The Bible's Stance On Drinking Alcohol Might Surprise You

It's hard to get a good take on how Christians feel about the subject of drinking alcohol overall. While they tend to be pretty unanimous on the subject of the 10 Commandments (they are for them) and generally hold the party line on matters of basic morality, their stance on booze seems to vary widely from denomination to denomination. Southern Baptists (via Gallup) are for the most part ardent anti-drinkers and The Layman says that even Methodists and Presbyterians stick to using non-fermented grape juice when celebrating holy communion. Lutherans, Anglicans, and Catholics, on the other hand, all embrace the fruit of the vine, at least for sacramental purposes.

If none of these different religions can seem to agree on whether booze is a blessing or a curse, what does the Bible have to say on the subject? Well, it's complicated. As the History Channel points out, it is likely that numerous authors contributed to both the Old and New Testaments over several centuries so, canonical though it may be, a slight amount of inconsistency is to be expected.

The Bible has a lot to say about the evils of drunkenness

There are numerous instances in the Bible where this sacred text seems to come out strongly on the side of teetotaling. In Proverbs 31:4–5, it is stated: "It is not for kings to drink wine, or for rulers to take strong drink, lest they drink and forget what has been decreed and pervert the rights of all the afflicted." Well, that must make us pretty lucky here in the U.S. since both of our last two presidents have been non-drinkers. But what of we non-rulers? Is it ok for us to take a little nip now and then? Evidently not before attending church services, as Leviticus 10:9 warns: "Drink no wine or strong drink, you or your sons with you, when you go into the tent of meeting, lest you die."

Even when you're not worshiping, or ruling, for that matter, the Bible still warns against the dangers of intemperance. The often-quoted Proverbs 20:1 states: "Wine is a mocker, strong drink a brawler, and whoever is led astray by it is not wise," while Isaiah 5:11 warns: "Woe to those who rise early in the morning, that they may run after strong drink, who tarry late into the evening as wine inflames them!" It does seem clear that even if the Bible isn't outright forbidding the consumption of alcohol, except under certain circumstances, it advises against immoderation (and may not be too big on day drinking).

But even Jesus was known to raise a glass now and then

The most famous instance of the Bible appearing to condone drinking comes in the story of the Wedding at Cana, narrated in John 2:3-11. At this wedding, the wine famously ran out, and Jesus, at the urging of his mother Mary, was able to create more wine using water alone (to the immense relief of the wedding party, as this all took place some 2,000+ years before Drizly began delivering). Jesus also called out those who looked down on him for his imbibing ways in Matthew 11:18-19 with these words: "The Son of Man came eating and drinking, and they say, 'Look at him! A glutton and a drunkard, a friend of tax collectors and sinners!' Yet wisdom is justified by her deeds."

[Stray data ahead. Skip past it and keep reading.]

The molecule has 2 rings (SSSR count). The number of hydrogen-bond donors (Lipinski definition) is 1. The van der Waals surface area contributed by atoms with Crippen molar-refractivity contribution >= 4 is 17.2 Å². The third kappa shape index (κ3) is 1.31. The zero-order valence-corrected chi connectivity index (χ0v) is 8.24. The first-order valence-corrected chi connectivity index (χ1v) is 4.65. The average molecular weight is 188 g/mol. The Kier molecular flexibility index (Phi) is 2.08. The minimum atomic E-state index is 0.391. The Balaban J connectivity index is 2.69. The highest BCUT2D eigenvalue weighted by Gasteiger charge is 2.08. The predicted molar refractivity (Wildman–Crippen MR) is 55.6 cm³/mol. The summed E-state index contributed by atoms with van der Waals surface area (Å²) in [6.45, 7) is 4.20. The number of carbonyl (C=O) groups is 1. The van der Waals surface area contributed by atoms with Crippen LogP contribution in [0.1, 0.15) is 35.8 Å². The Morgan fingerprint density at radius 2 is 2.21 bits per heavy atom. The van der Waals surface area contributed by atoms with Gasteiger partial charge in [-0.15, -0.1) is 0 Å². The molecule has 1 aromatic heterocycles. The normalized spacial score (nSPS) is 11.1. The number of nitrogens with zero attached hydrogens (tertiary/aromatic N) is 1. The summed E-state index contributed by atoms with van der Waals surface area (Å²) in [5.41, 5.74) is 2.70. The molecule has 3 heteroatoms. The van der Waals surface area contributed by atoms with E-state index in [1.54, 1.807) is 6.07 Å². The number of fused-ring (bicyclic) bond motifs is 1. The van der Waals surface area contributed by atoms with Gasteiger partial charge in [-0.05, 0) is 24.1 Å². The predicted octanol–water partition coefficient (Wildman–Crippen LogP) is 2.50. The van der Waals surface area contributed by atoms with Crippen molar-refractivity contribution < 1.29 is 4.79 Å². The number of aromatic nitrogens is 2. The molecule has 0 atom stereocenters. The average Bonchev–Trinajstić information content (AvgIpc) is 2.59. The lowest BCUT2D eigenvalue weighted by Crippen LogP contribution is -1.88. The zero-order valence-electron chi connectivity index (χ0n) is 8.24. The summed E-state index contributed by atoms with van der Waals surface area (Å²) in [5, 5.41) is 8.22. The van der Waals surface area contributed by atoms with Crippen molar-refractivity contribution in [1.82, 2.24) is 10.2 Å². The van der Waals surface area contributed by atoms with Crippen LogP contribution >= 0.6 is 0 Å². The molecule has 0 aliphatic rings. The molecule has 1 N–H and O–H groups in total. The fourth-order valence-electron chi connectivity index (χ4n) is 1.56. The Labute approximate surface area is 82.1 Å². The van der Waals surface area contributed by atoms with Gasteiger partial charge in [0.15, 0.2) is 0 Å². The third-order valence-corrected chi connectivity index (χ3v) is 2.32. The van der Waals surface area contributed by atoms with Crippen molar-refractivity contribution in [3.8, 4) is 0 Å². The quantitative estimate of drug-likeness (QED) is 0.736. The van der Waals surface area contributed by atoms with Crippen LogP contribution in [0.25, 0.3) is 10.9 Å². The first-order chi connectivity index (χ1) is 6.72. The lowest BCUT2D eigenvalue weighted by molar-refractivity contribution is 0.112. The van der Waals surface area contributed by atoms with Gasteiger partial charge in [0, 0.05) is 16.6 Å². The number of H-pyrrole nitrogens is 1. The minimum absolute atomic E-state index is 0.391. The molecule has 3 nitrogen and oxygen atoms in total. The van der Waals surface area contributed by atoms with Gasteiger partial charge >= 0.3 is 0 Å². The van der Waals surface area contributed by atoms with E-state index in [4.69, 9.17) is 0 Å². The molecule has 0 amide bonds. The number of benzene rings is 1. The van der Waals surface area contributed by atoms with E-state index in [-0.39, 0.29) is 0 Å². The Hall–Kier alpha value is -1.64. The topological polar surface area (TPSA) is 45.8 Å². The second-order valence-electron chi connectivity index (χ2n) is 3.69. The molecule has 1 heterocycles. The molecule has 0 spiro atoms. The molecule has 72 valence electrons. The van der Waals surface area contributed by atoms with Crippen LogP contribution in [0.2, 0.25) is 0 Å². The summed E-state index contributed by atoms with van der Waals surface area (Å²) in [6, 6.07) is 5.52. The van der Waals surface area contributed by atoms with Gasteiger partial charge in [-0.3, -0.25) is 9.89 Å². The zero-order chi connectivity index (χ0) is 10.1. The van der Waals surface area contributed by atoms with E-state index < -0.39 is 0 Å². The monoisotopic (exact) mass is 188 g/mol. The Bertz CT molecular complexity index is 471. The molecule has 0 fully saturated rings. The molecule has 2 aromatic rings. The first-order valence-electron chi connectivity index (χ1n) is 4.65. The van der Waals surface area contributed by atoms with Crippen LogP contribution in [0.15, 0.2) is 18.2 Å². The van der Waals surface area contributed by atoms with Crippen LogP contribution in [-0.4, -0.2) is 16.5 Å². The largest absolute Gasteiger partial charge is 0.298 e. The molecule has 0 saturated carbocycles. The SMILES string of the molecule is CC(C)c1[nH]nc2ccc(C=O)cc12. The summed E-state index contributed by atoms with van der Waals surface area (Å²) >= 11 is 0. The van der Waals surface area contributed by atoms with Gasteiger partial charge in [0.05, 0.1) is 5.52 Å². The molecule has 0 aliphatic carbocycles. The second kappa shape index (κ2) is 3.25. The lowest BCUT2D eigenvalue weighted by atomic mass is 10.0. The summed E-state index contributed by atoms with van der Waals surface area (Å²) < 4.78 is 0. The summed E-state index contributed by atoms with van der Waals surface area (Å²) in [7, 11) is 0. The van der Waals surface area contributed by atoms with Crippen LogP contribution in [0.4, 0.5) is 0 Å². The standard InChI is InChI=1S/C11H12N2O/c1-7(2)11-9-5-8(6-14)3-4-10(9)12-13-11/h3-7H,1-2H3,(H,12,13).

The Old Testament, too, seems to extol the virtues of the grape in fermented form, with the Song of Solomon enumerating the parts of the beloved, including a "mouth like the best wine" and Psalm 104:15 praising God for allowing his children to "bring forth food from the earth and wine to gladden the heart of man." The Apostle Paul even advised Timothy (said to have authored the book of the same name) that he was to "use a little wine for the sake of your stomach" (Timothy 5:23) instead of sticking to water alone, something that was probably advisable in the pre-filtration era.

What, if any, conclusions can be drawn regarding the Bible's stance on booze?

It may be tempting to go with the "multiple authors, multiple opinions" stance on why the Bible doesn't seem to stick to one clear-cut position on the topic of alcohol. Theologians, however, prefer to dig a little deeper into the matter to interpret the scripture as the word of God it is meant to be, despite its having been transcribed by mere mortals. Core Christianity, having given the manner much thought, has determined that even though the Bible authors clearly don't dismiss alcoholic beverages out of hand, at no point do they condone whooping it up without regard to the consequences. The biblical POV, they feel, is that wine, beer, and spirits are among God's many gifts to man, but we are obligated to exercise some restraint if we choose to accept these particular offerings.

If you prefer to abstain from alcohol for religious (or any) reasons, that is an admirable choice, and there is no indication in the Bible or anywhere else that God would have a problem with such abstinence. If you do choose to indulge, however, then it's clear the Lord would have you do so in a wise and responsible manner, as your local law enforcement authorities would surely agree.